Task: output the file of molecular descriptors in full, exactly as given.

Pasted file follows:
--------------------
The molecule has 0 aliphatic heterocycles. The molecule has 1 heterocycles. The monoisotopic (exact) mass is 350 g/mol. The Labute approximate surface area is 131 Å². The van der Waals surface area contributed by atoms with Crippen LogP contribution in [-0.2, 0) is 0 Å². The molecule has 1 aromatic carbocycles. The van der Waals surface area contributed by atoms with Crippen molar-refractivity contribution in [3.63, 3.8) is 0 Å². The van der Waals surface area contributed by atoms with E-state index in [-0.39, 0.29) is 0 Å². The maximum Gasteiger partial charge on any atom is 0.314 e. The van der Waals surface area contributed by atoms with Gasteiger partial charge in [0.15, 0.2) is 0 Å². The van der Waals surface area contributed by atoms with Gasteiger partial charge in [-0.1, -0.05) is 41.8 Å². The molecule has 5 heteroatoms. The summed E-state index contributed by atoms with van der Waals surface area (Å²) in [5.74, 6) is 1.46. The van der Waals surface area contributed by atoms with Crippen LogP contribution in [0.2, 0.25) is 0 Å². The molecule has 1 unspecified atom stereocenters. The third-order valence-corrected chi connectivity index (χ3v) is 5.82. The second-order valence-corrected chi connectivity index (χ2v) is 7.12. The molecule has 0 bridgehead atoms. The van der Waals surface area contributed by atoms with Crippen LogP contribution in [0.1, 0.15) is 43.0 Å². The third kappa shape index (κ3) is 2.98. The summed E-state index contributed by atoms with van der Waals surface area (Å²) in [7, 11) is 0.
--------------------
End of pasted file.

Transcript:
The molecule has 0 aliphatic heterocycles. The molecule has 1 heterocycles. The monoisotopic (exact) mass is 350 g/mol. The Labute approximate surface area is 131 Å². The van der Waals surface area contributed by atoms with Crippen LogP contribution in [-0.2, 0) is 0 Å². The molecule has 1 aromatic carbocycles. The van der Waals surface area contributed by atoms with Crippen molar-refractivity contribution in [3.63, 3.8) is 0 Å². The van der Waals surface area contributed by atoms with E-state index in [-0.39, 0.29) is 0 Å². The maximum Gasteiger partial charge on any atom is 0.314 e. The van der Waals surface area contributed by atoms with Gasteiger partial charge in [0.15, 0.2) is 0 Å². The van der Waals surface area contributed by atoms with Gasteiger partial charge in [-0.1, -0.05) is 41.8 Å². The molecule has 5 heteroatoms. The summed E-state index contributed by atoms with van der Waals surface area (Å²) in [5.74, 6) is 1.46. The van der Waals surface area contributed by atoms with Crippen LogP contribution in [0.2, 0.25) is 0 Å². The molecule has 1 unspecified atom stereocenters. The third-order valence-corrected chi connectivity index (χ3v) is 5.82. The second-order valence-corrected chi connectivity index (χ2v) is 7.12. The molecule has 0 bridgehead atoms. The van der Waals surface area contributed by atoms with Crippen LogP contribution in [0.1, 0.15) is 43.0 Å². The third kappa shape index (κ3) is 2.98. The summed E-state index contributed by atoms with van der Waals surface area (Å²) in [7, 11) is 0.